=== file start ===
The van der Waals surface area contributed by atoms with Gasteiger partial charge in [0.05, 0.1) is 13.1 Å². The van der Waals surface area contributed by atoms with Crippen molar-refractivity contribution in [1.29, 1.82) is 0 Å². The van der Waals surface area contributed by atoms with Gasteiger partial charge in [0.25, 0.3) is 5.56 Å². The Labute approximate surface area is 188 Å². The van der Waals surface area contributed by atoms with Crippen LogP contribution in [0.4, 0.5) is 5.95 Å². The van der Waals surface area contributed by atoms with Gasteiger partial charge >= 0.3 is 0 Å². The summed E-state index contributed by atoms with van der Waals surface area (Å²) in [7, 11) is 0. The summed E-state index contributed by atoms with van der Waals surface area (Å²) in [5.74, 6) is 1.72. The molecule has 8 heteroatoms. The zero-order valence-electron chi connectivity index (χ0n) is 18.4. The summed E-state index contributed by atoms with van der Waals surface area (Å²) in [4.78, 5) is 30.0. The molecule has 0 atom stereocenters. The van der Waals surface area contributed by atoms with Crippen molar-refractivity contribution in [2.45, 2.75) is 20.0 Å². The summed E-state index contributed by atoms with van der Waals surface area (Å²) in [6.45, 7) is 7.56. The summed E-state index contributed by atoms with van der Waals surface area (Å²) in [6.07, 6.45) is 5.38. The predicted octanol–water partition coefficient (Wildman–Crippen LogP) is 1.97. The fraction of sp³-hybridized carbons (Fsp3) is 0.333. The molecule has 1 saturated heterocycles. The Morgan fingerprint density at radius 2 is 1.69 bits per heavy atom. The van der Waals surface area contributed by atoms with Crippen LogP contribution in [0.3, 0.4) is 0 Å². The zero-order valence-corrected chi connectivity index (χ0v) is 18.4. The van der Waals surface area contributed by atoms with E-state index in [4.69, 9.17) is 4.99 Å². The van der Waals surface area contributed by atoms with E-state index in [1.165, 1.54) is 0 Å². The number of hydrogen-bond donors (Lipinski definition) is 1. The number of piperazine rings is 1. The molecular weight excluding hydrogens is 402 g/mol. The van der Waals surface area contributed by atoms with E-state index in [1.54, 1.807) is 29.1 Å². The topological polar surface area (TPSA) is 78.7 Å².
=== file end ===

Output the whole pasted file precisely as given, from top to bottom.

The van der Waals surface area contributed by atoms with Gasteiger partial charge in [0.05, 0.1) is 13.1 Å². The van der Waals surface area contributed by atoms with Crippen molar-refractivity contribution in [1.29, 1.82) is 0 Å². The van der Waals surface area contributed by atoms with Gasteiger partial charge in [0.25, 0.3) is 5.56 Å². The Labute approximate surface area is 188 Å². The van der Waals surface area contributed by atoms with Crippen LogP contribution in [0.4, 0.5) is 5.95 Å². The van der Waals surface area contributed by atoms with Gasteiger partial charge >= 0.3 is 0 Å². The summed E-state index contributed by atoms with van der Waals surface area (Å²) in [7, 11) is 0. The summed E-state index contributed by atoms with van der Waals surface area (Å²) in [5.74, 6) is 1.72. The molecule has 8 heteroatoms. The zero-order valence-electron chi connectivity index (χ0n) is 18.4. The summed E-state index contributed by atoms with van der Waals surface area (Å²) in [4.78, 5) is 30.0. The molecule has 0 atom stereocenters. The van der Waals surface area contributed by atoms with Crippen molar-refractivity contribution in [2.45, 2.75) is 20.0 Å². The summed E-state index contributed by atoms with van der Waals surface area (Å²) in [6.45, 7) is 7.56. The summed E-state index contributed by atoms with van der Waals surface area (Å²) in [6.07, 6.45) is 5.38. The predicted octanol–water partition coefficient (Wildman–Crippen LogP) is 1.97. The fraction of sp³-hybridized carbons (Fsp3) is 0.333. The molecule has 1 saturated heterocycles. The Morgan fingerprint density at radius 2 is 1.69 bits per heavy atom. The van der Waals surface area contributed by atoms with Crippen LogP contribution in [0.3, 0.4) is 0 Å². The zero-order valence-corrected chi connectivity index (χ0v) is 18.4. The van der Waals surface area contributed by atoms with E-state index in [4.69, 9.17) is 4.99 Å². The van der Waals surface area contributed by atoms with E-state index in [1.165, 1.54) is 0 Å². The number of hydrogen-bond donors (Lipinski definition) is 1. The number of piperazine rings is 1. The molecular weight excluding hydrogens is 402 g/mol. The van der Waals surface area contributed by atoms with E-state index in [1.54, 1.807) is 29.1 Å². The topological polar surface area (TPSA) is 78.7 Å².